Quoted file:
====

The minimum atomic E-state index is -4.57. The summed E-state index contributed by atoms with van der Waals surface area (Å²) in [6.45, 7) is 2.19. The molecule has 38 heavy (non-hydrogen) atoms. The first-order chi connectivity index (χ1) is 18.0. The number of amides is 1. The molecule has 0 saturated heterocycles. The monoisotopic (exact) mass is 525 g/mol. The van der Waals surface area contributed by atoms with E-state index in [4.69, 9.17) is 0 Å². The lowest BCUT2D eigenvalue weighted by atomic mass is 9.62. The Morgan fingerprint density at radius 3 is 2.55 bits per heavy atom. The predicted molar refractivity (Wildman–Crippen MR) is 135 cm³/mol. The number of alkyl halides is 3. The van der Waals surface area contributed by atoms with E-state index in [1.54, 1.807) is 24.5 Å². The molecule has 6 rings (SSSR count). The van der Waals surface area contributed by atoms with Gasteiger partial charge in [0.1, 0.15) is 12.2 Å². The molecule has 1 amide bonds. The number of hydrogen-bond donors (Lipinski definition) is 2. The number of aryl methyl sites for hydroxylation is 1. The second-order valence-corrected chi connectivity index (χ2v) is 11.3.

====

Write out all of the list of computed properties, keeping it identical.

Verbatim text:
The minimum atomic E-state index is -4.57. The summed E-state index contributed by atoms with van der Waals surface area (Å²) in [6.45, 7) is 2.19. The molecule has 38 heavy (non-hydrogen) atoms. The first-order chi connectivity index (χ1) is 18.0. The number of amides is 1. The molecule has 0 saturated heterocycles. The monoisotopic (exact) mass is 525 g/mol. The van der Waals surface area contributed by atoms with E-state index in [4.69, 9.17) is 0 Å². The lowest BCUT2D eigenvalue weighted by atomic mass is 9.62. The Morgan fingerprint density at radius 3 is 2.55 bits per heavy atom. The predicted molar refractivity (Wildman–Crippen MR) is 135 cm³/mol. The number of alkyl halides is 3. The van der Waals surface area contributed by atoms with E-state index in [1.54, 1.807) is 24.5 Å². The molecule has 6 rings (SSSR count). The van der Waals surface area contributed by atoms with Gasteiger partial charge in [0.1, 0.15) is 12.2 Å². The molecule has 1 amide bonds. The number of hydrogen-bond donors (Lipinski definition) is 2. The number of aryl methyl sites for hydroxylation is 1. The second-order valence-corrected chi connectivity index (χ2v) is 11.3.